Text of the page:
Home » Industries » Industrial Products » NREL Presents Sustainable Ocean Energy Technology: The Feasibility of 3D Printing Metal Tidal Wind Wing Beams

NREL Presents Sustainable Ocean Energy Technology: The Feasibility of 3D Printing Metal Tidal Wind Wing Beams


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Marine energy is a promising part of the renewable energy industry. It harnesses the kinetic energy of natural phenomena such as currents and tides and converts it into clean energy to power coastal communities. According to the U.S. Office of Energy Efficiency and Renewable Energy, Marine energy resources will account for 57 percent of total U.S. power generation in 2019. In other words, ocean energy holds great potential, and many innovative projects are underway aimed at advancing its development.


On May 7, 2024, researchers at the National Renewable Energy Laboratory (NREL), in collaboration with the Pacific Northwest National Laboratory, led a project to enhance ocean energy technologies using additive manufacturing, with a particular focus on tidal power, which uses turbine technology to convert energy from tidal water into electricity.


△3D printing tidal wind wing beam

Testing polymer and metal 3D printing technologies

Over the past two years, the project has been testing and analyzing various materials and printing techniques involved in the development and production of tidal wind wing beams. The wing SPAR is the load-bearing component within the fan assembly that holds the blades in place. The component must not only be able to support the fan blade structure, but must also be able to withstand the corrosive forces of the Marine environment. After some evaluation, the researchers found that thermoplastic 3D printing was not suitable for this particular application, and that the best options for producing tidal wind wing beams were stainless steel and laser metal deposition. Optimizing the operation of key components has proven critical to the success of major producers of Marine energy, such as offshore wind farms.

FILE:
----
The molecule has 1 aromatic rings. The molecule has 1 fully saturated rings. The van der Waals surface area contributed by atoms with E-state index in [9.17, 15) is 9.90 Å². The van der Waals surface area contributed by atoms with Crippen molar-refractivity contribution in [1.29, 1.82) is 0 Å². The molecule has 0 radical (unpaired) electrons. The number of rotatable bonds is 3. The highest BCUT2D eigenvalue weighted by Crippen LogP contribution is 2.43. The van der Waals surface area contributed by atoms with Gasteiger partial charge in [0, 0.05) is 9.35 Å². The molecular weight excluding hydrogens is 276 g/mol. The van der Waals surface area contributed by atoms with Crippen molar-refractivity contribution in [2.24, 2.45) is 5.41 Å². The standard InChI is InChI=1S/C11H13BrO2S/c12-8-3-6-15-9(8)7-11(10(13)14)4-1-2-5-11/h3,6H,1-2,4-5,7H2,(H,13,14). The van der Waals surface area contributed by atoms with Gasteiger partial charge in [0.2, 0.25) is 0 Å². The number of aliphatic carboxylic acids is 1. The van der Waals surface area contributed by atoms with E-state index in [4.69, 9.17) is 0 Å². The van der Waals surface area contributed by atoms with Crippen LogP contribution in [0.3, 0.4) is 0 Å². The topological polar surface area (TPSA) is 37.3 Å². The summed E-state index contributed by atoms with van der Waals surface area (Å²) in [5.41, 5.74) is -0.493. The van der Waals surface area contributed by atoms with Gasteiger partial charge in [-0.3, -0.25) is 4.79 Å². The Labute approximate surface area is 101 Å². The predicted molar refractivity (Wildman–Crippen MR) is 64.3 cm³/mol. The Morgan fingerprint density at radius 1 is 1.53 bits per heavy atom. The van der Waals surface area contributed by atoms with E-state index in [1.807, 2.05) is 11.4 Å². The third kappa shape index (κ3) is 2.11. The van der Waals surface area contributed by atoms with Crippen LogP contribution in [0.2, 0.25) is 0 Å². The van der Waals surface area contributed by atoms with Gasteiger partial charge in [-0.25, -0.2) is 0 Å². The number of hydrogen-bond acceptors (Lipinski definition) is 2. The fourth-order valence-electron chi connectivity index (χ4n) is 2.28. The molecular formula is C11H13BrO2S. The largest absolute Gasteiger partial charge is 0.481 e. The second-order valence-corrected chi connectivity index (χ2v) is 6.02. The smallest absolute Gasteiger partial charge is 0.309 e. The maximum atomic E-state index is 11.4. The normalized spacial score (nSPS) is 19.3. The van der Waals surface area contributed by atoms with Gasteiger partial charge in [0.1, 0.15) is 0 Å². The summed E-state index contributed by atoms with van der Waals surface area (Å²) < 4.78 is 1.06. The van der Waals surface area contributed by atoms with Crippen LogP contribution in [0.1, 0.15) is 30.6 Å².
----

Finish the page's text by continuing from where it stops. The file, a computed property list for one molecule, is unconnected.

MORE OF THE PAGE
Paul Murdy, NREL mechanical engineer and principal investigator for the Marine Energy Additive Manufacturing Study, said: "We have opened up a truly unique design space with 3D printing. This project demonstrates that additive manufacturing has the potential to produce very strong, rigid structures that will benefit Marine energy."


NREL researchers Miguel Gonzalez-Montijo and Paul Murdy

The 3D-printed wind wing girder being developed by the NREL team is designed to fit into existing tidal wind turbine systems. The researchers say this could facilitate rapid prototyping of new Marine energy devices in various blue economy sectors, such as aquaculture and microgrids, to provide power to coastal communities. In the future, this will also make it easier for coastal towns and communities to replace worn parts in Marine energy systems by printing them locally, reducing their reliance on supply chains.

Miguel Gonzalez-Montijo, a graduate student intern at NREL who designed the part, said: "Ocean energy could be a game changer for a specific community in a specific region. For example, my home state of Puerto Rico could benefit from an upgraded energy grid that incorporates renewable energy technologies such as Marine fluid power. These technologies can help many small towns build energy resilience and independence while providing locally sourced renewable electricity."


The tidal wind wing beam is being tested using a hydraulic actuator

The results of the study will provide guidance for future design and development

Currently, the 3D-printed Tidal wind wing beam is undergoing testing at NREL's facilities, including fatigue tests and load tests of up to 1,900 pounds (said to be 50 percent more than the part is expected to withstand in a Marine environment). This iteration of the wing SPAR was 3D printed using AI-built robotic systems and stainless steel materials.

The 3D printing process takes about a week to complete. Montijo added: "Structural validation is essential to ensure that the wing SPAR can respond to real-life forces in the way our model predicts. It also helps us understand how the new additive manufacturing process differs from traditional steel manufacturing techniques and how we can consider it in future designs."

This test marks one of the final stages of the research effort, demonstrating the value and great potential of additive manufacturing in Marine energy applications. Following the testing, NREL researchers will continue to develop and fine-tune designs for 3D-printed wind wing beams and explore other potential applications of additive manufacturing in Marine energy.

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